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The film series “To All The Boys I’ve Loved Before” recently concluded with its final film, “To All the Boys: Always and Forever.” This film, aside from the adorable aesthetic and characters, made me realize that I miss handwritten letters. I miss the longing of waiting to hear from someone because you can’t get an instantaneous response. What ever happened to the romantic love letters we would send our significant others? It’s been replaced with a heart emoji and seemingly meaningless characters typed on a phone.

The value of human connection has been cheapened by the internet. It’s convenient for telling people the simple things but doesn’t have a lot of heart for telling the more special and sentimental things. You can’t keep a text message the way that you can keep a letter.

I think about when I was younger and would write to my friends – the excitement of putting messages in my own handwriting and decorating the letter with just the right amount of stickers and doodles. I also remember the excitement of opening a fresh letter. It doesn’t matter if it was mailed from the street over or another state, I enjoyed it nonetheless.

There’s something about physically writing that makes a message all the more meaningful. During this pandemic, it’s been even harder to keep up with in-person communication. We can compensate for this by going old-school and writing letters.

I encourage you to write a letter to someone that you haven’t spoken to in a while, whether it be a grandparent, a distant friend or an aunt. They’ll appreciate the gesture so much.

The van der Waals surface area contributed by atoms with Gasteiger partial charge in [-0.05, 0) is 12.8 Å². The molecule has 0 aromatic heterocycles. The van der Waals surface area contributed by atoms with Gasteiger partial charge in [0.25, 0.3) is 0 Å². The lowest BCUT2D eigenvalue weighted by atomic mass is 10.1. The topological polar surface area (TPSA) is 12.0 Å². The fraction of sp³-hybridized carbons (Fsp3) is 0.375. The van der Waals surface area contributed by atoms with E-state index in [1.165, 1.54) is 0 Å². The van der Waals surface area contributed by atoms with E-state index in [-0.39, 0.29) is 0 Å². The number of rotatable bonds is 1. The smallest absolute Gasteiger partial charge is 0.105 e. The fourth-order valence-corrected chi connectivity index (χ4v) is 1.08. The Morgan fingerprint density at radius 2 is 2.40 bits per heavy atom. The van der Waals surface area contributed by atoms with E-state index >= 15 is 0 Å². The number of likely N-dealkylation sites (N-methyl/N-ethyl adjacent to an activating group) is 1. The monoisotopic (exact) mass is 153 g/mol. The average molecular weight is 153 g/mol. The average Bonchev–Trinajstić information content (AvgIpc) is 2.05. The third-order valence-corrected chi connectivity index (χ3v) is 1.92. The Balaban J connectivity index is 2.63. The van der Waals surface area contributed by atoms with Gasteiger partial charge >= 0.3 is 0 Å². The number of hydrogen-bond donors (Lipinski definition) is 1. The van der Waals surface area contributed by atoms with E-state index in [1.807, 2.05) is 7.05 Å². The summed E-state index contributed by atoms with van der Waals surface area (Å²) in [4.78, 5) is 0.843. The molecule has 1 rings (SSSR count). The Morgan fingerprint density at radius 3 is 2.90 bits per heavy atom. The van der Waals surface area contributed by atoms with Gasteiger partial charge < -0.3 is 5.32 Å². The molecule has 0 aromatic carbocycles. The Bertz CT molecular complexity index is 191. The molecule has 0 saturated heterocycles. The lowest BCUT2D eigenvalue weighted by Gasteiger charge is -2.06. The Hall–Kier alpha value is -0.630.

Here are some ideas to get you started:

  • Write about how things are going with you.

  • Tell them why you appreciate them.

  • Tell them a memory that you have with them that you look back on fondly.

  • Organize a time to set up a phone call or Zoom meeting.

  • Ask how they are doing. This will likely ensure a reply!

  • Share some of your favorite quotes or poems.

  • Give them a list of movie/TV recommendations.

  • Send them a drawing/painting.

  • Send them photos that you have taken with them or just ones you took for fun.

  • Write about activities you hope to do with them post-pandemic.

  • Go even more old-school, and send them a mixtape.

After you write a letter for someone else, take the time to write one to yourself. Write one to yourself to open next week, next month or even next year. Talk to yourself the way you’d talk to a friend. Update the future you on your life now, and tell her what you wish for her. Happy writing!

Catherine Hogan is from the UD class of 2023. She loves psych, lit, and running and is currently majoring in communications with a journalism and English lit minor in the hopes of becoming a writer/editor for a newspaper. She likes her coffee black and it took her forever to get her driver's license.
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